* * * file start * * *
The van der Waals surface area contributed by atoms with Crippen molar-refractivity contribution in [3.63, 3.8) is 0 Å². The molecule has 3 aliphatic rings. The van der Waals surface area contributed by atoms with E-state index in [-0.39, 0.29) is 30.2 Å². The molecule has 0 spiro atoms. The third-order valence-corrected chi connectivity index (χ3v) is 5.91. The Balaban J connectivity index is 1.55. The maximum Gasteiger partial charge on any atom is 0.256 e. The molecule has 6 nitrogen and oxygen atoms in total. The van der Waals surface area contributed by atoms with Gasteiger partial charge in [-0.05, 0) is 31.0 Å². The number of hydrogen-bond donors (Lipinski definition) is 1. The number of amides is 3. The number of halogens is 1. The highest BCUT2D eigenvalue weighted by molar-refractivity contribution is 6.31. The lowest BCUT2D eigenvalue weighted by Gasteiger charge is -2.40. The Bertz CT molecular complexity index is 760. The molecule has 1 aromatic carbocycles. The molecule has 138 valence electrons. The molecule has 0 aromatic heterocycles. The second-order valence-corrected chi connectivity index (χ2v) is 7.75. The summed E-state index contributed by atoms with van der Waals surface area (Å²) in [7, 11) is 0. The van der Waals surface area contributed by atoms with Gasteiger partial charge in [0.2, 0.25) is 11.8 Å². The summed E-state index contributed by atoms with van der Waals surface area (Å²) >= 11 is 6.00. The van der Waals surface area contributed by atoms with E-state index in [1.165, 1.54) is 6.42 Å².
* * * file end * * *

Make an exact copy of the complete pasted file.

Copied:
The van der Waals surface area contributed by atoms with Crippen molar-refractivity contribution in [3.63, 3.8) is 0 Å². The molecule has 3 aliphatic rings. The van der Waals surface area contributed by atoms with E-state index in [-0.39, 0.29) is 30.2 Å². The molecule has 0 spiro atoms. The third-order valence-corrected chi connectivity index (χ3v) is 5.91. The Balaban J connectivity index is 1.55. The maximum Gasteiger partial charge on any atom is 0.256 e. The molecule has 6 nitrogen and oxygen atoms in total. The van der Waals surface area contributed by atoms with Gasteiger partial charge in [-0.05, 0) is 31.0 Å². The number of hydrogen-bond donors (Lipinski definition) is 1. The number of amides is 3. The number of halogens is 1. The highest BCUT2D eigenvalue weighted by molar-refractivity contribution is 6.31. The lowest BCUT2D eigenvalue weighted by Gasteiger charge is -2.40. The Bertz CT molecular complexity index is 760. The molecule has 1 aromatic carbocycles. The molecule has 138 valence electrons. The molecule has 0 aromatic heterocycles. The second-order valence-corrected chi connectivity index (χ2v) is 7.75. The summed E-state index contributed by atoms with van der Waals surface area (Å²) in [7, 11) is 0. The van der Waals surface area contributed by atoms with Gasteiger partial charge in [0.2, 0.25) is 11.8 Å². The summed E-state index contributed by atoms with van der Waals surface area (Å²) >= 11 is 6.00. The van der Waals surface area contributed by atoms with E-state index in [1.165, 1.54) is 6.42 Å².